Earnings growth in the Standard & Poor’s 500 Index is climbing back to the average rate since the 1960s as the U.S. economy recovers, even with equity valuations stuck near credit-crisis levels.
Companies in the S&P 500 are poised to boost net income by 19 percent in 2011, including a 13 percent gain in the second quarter, according to analyst estimates compiled by Bloomberg. The gain will push profits back in line with their average increase of 6.9 percent over the last 51 years, data compiled by Brockhouse & Cooper Inc. and Bloomberg show. At the same time, the index is trading for 13.5 times projected 2011 earnings, 7.8 percent less than the average since the start of 2006.
The gap between earnings and shares is bolstering bulls who say equities will keep rallying as prices catch up to profits. Skeptics say reduced stimulus spending, Europe’s debt crisis and China’s efforts to curb inflation signal the 99 percent rally in the S&P 500 since March 2009 has gone too far. A report showing employers in the U.S. added 83 percent fewer jobs in June than economists projected heightened concern the economy is slowing.
“The fact that valuations have not returned to normal is simply that people are prejudiced against stocks,” said David Kelly, who helps oversee about $445 billion as chief market strategist for JPMorgan Funds in New York. “Earnings growth has been spectacular. People who are buying stocks today are buying an undervalued asset.”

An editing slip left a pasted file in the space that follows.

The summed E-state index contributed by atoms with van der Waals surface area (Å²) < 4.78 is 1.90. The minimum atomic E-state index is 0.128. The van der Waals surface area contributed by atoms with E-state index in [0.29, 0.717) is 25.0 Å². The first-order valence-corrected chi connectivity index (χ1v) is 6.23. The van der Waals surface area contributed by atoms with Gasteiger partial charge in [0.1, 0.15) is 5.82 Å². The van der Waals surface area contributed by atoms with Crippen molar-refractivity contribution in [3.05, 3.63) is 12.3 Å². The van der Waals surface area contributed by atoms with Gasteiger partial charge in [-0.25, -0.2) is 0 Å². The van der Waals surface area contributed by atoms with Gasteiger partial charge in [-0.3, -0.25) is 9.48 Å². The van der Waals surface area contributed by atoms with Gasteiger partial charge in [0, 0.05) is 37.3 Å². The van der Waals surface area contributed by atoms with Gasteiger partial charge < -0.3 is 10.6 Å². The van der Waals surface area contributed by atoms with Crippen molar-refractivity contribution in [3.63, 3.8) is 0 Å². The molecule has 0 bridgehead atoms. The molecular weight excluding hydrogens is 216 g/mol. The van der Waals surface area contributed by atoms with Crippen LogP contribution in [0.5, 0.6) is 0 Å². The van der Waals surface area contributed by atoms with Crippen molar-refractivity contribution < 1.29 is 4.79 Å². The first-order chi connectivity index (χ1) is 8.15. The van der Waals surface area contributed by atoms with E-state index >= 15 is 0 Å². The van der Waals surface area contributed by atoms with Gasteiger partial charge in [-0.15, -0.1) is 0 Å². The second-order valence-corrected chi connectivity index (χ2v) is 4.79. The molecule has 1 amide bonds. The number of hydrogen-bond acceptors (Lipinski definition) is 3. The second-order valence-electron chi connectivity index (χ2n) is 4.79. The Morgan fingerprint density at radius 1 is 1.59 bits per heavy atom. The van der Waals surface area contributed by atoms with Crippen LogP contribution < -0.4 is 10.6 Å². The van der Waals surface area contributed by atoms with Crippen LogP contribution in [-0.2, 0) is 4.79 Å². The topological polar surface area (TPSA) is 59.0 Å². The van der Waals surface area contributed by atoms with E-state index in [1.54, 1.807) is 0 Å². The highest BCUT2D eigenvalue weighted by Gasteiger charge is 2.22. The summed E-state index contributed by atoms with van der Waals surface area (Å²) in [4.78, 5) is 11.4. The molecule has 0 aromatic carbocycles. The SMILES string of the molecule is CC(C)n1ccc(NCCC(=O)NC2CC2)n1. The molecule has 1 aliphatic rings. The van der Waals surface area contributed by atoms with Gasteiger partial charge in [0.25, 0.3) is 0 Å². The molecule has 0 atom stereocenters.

Revert to Mean
Profit growth is reverting to its mean rate even as quarterly gains diminish. Projected earnings growth in the second quarter would be the slowest since the recovery began, according to data compiled by Bloomberg. It compares with a 49 percent advance in last year’s second quarter and a 29 percent contraction in the same period in 2009, the data show.
Companies that posted some of the biggest profit declines two years ago are forecast to generate gains that beat the market in the quarter ended June 30. Caterpillar Inc., the largest maker of construction equipment, and Dow Chemical Co., the biggest U.S. chemical maker, will probably report 63 percent and 42 percent growth, respectively, in second-quarter net income. Caterpillar posted a 66 percent decrease during the same period in 2009, while Dow reported a loss.
Stocks rose last week, pushing the S&P 500 up 0.3 percent to 1,343.80, as gains in technology and commodity companies were enough to overcome the worst monthly jobs report since September. The advance extended the equity benchmark’s 2011 gain to 6.9 percent. Since reaching a record of 1,565.15 on Oct. 9, 2007, the S&P 500 is down 14 percent.